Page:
Two Kinds of Exceptions

An exception is a message from the system to the user about something that the program can not handle. There are a couple of main categories of exceptions: environmental and program logic. They warrant quite different treatment.

See my earlier posts on exception handling (The Purpose of Error Reporting, Exceptions Speak about the Context they are Thrown From, and others) Be sure you understand that an exception is to speak to a user. The user might be a “business user” meaning anyone who is not a programmer, or it might also be the system administrator or even the programmer of the system. The business user might or might not understand the meaning of the message. If it is a problem that the business user might be able to fix, then it certainly should be understandable.

Examples of problems that the business user might fix: “File xxx.doc can not be found” when the user has just said to import xxx.doc and the file is really named xxxx.doc. Or “Failure accessing site” when the user has not initiated the WiFi connection. There is no way to anticipate exactly what the user will need to address the problem, so we simply try to be as informative as possible.

These are examples of Environmental Exceptions, which are caused by unexpected things generally outside of the program. The problem could be that an external service (i.e. the network) is not available temporarily. Or it could be that a setting is incorrect, such as the password that the user supplied to access an online service.

The opposite category of exceptions I call Program Logic Errors. For example, a method might be written to not allow a NULL to be passed as a particular parameter. Part of the expectation is that the calling program make sure that the value being passed is not NULL. Null is only one example; there are many logical conditions for consistency that are required and assumed int he building of any program. When something is found that violates these assumptions, one has to throw an exception as well. However, Program Logic Errors can not be addressed by the user. These are generally things that require the programmer to get in an fix the logic. Examples include: passing the wrong kind of parameter, wrong data type in a collection, objects are inconsistently constructed, missing fields in a hashtable or properties object, values that violate a syntax restriction, the class or system has not been initialized, things are called out of order, etc.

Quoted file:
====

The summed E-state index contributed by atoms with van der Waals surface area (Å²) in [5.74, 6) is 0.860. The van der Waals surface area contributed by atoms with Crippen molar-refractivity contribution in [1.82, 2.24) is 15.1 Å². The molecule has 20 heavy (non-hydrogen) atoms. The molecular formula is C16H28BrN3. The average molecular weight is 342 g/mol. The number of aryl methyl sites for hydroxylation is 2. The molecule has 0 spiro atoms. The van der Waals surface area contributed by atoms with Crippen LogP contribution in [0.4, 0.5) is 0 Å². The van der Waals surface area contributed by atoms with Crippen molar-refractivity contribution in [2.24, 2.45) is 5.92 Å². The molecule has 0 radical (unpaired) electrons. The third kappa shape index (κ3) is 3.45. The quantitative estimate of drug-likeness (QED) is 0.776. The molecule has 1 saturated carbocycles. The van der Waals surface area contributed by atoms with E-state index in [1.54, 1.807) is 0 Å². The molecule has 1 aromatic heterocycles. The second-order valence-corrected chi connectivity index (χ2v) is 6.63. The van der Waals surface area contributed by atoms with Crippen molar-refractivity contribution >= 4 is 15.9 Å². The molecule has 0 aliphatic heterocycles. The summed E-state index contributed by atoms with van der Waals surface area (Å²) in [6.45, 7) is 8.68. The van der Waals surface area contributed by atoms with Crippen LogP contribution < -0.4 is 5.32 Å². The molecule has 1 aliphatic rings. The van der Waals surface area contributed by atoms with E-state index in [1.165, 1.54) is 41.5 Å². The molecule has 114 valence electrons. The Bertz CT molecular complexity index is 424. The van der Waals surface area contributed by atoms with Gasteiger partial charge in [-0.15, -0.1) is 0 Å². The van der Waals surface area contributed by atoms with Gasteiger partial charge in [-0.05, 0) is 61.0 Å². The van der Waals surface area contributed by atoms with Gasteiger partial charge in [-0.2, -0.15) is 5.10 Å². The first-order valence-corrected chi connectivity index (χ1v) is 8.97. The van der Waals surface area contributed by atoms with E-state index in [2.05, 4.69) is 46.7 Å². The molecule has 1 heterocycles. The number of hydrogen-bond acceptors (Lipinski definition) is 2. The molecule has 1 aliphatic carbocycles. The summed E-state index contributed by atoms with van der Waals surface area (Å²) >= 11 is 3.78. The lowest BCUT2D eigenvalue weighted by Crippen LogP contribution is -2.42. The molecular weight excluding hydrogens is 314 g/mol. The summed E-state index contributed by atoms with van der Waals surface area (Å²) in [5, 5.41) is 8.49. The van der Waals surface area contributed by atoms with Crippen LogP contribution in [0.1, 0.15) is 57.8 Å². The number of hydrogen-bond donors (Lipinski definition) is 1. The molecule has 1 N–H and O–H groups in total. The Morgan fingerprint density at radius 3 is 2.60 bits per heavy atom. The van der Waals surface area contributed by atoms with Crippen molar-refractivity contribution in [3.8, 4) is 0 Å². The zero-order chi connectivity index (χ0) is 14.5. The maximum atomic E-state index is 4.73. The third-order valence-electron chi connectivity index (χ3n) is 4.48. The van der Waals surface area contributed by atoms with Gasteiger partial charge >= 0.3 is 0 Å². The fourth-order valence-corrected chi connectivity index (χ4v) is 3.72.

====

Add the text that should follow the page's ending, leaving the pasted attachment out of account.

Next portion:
So What?

The reason for calling these out, is that the quality of their message is very different. Environmental exceptions are likely to be needed even when the program is completely debugged and running perfectly. The notifications can not be eliminated. If the product is shipping in multiple languages, it is likely that they will need to be translated, in order to be friendly to the users, who actually do need to understand them. Nothing is worse than a cryptic message that just means something simple, like your hard disk is too full.

Program Logic Errors, on the other hand, should all be found and eliminated before shipping. Ideally, there are NONE in the shipping product. They are needed mainly during development and testing. Yes it is possible that one might slip out, and end users will see it, however there is nothing they can do about the problem, so there is no strong need that they be able to understand them. They should not be vulgar, but otherwise anything the programmer can understand is sufficient.

Avoiding Waste

These can be significant waste if you can not distinguish these two. Making an exception translatable is a large overhead. You need a consistent symbol, you need to have a translation file. Parameters need to be packaged to be inserted into templates. Some minimal documentation is needed to guide the translation effort to know what the message means and what context it is referring to, because translation will depend upon the context. This is not always done, but when it is not done, it means that the exception messages are poor and incomplete.

Program Logic Errors do not need to be translated. They are essentially throw-away messages. They tell the programmer that a method has been called with the wrong data, or that something else needs to be called first. In this case, the exception should use a POJLE (Plain Old java.lang.Exception). This exception should simply have a string, and it is OK to use concatenation to put data values into the string, because this string does not need to be translated.

Because of the overhead of translatable exceptions, programmers are discouraged from putting them into the code. Or if they do, there is a tremendous rise in the cost of maintaining the product for exceptions that essentially never happen.

Programmers should be encouraged to identify program logic errors, and throw a regular java.lang.Exception object with a string that includes as many details as they can.

In fact it is a good idea to sprinkle the code liberally with tests for assumptions and throw these simpl, lightweight exceptions. Do not make them translatable. Do not burden the programmer or the translation team. But do make them noisy. Then, if any programmer in the future wires up the logic wrong, they will see these warnings immediately. Do not punish the programmer by expecting all exceptions to be translatable. Understand how to discriminate these possibilities. Simple exceptions will address the program logic problem before they ever make it out into the real world.

Key Point: Identify program logic errors that are only a result of the logic of the programmer, and throw lightweight exceptions that do not need translations. But do not mistake them for the real environmental exceptions that require careful wording and translation capabilities.


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